Perhaps the following will clear up some of my recent questions posed regarding the present channels carried by Time Warner Cable. The questions were: Why were some channels taken off the present system? Why was another "QVC" channel added: Why was Channel 11 (WPXI) removed? Why was CBS Evening News at 7 p.m. on KDKA removed? Why the change in the choices viewers previously had available?
Perhaps it is because we have lawmakers in Congress that can write a confusing law, a cable law that apparently is not understood well because, when you talk to anyone about it, they say, "This is very confusing. This is hard for the people to understand." Maybe they should have used the Kiss method -- Keep It Simple, Stupid.
There are always two sides to every story, and information from one says the "local television stations" are directly involved in the removal of some shows and stations.
Channels 5 (CBS), 12 (NBC) and 46 (FOX) have all invoked the rule of nonduplication and it is my understanding Time Warner had no choice in the matter. Therefore, Channel 5 is the reason that the CBS Evening News is not on at 7 p.m. on Channel 2.
Channel 12 also invoked the rule and that virtually eliminated Channel 11 (WPXI) from the local scene. There was a further reason Channel 11 was taken completely off the air. They (Channel 11) wanted the local cable to carry a 24-hour news show, in addition to the available nonduplication programming. This came with a very small charge, for all cable customers, in order to carry the news show.
Apparently it came down to the stance that Time Warner would never pay the extra fee, probably less than 50 cents per customer. So, therefore, Channel 11 was lost. Time Warner was able to carry few nonduplicatiion hours on Channel 11, so this also factored in the decision to drop Channel 11. It was a management decision, not the fact that Channel 12 invoked the rule.
Prior to placing the new "QVC" on Channel 2, Time Warner had the History Channel in that place. However, since the overwhelming majority of Time Warner customers have the basic and extended basic channels, many of those customers complained about the duplication of the History Channel. Therefore, it was a change made by management of Time Warner to give us another shopping channel. Hopefully, they will be able to make some minor changes and put a real program on there again.
One thing Time Warner should be considering is having coverage from the Charleston area. Not much is ever shown locally regarding Charleston, and I think it is important enough to have some knowledge of what goes on in the capital city, politically and economically.
One bright spot: Probably later this year, Time Warner will have available to customers a cable modem that can interface with any personal computer, therefore making phone connections a thing of the past for PC users.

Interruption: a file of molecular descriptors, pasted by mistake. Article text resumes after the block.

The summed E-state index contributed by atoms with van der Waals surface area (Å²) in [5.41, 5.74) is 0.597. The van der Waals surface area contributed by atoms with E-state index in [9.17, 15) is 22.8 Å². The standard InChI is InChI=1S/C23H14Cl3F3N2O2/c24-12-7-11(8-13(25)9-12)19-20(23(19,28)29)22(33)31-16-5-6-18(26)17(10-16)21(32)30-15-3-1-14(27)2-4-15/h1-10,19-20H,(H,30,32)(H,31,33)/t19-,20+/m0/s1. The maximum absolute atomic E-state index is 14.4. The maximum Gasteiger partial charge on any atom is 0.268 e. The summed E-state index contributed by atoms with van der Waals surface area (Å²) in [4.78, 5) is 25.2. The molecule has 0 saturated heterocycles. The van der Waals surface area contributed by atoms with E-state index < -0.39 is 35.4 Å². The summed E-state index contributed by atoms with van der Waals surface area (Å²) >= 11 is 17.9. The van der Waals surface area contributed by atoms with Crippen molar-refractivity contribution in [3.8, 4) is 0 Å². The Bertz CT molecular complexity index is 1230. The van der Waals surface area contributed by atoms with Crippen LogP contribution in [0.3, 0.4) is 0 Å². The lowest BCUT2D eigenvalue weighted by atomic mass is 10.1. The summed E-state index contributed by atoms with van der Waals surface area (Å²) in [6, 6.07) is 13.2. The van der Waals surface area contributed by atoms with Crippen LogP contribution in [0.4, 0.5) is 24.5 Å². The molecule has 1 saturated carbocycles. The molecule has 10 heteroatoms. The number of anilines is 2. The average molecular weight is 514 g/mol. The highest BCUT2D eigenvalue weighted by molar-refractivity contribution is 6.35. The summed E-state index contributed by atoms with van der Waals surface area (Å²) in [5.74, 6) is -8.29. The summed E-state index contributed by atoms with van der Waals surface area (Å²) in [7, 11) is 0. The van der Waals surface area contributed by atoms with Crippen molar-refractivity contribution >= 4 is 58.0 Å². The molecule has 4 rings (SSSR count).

Realistically speaking, there does not seem to be any way possible to ever go back to what we had before, but it would be very nice if cable laws could be modified to benefit the local viewers as well as the local television corporations.
Recently, Senate Bill 349 was introduced in the West Virginia Senate. In a nutshell, this bill will, among other things, give the Public Service Commission the authority to maintain a list of hone numbers of West Virginia residents who do not want to receive telemarketing calls.
Telemarketers will be required to purchase and check the list prior to placing telemarketing calls to residents. The bill successfully balances the rights of consumers to avoid unwanted telemarketing calls with the rights of telemarketers to conduct business.
I strongly urge your readers to write to Senators Wooten, Bowman, McKenzie and Edgell at the West Virginia Senate, State Capitol, Charleston, WV 25305, to express their support for this bill.
I recently read an article in our local newspaper which informed the public that Time Warner Cable can no longer carry the Pittsburgh affiliate WPXI, which was formerly carried on Channel 11.
It frustrates and astounds me that while we still have three other Pittsburgh stations on our local television cable, we have no Charleston stations and no contact whatsoever with the southern part of West Virginia.
We are a small state whose laws are made by the Legislature in Charleston and are interpreted and otherwise judicially resolved by our Supreme Court of Appeals in Charleston. With our Legislature presently in session, how would be an excellent time to connect our viewing area with our seat of state government and with the southern half of our state.
I strongly urge Time Warner Cable to consider and pursue WCHS (Channel 8 in Charleston) or one of the other Charleston stations as a replacement station to be carried on Channel 11.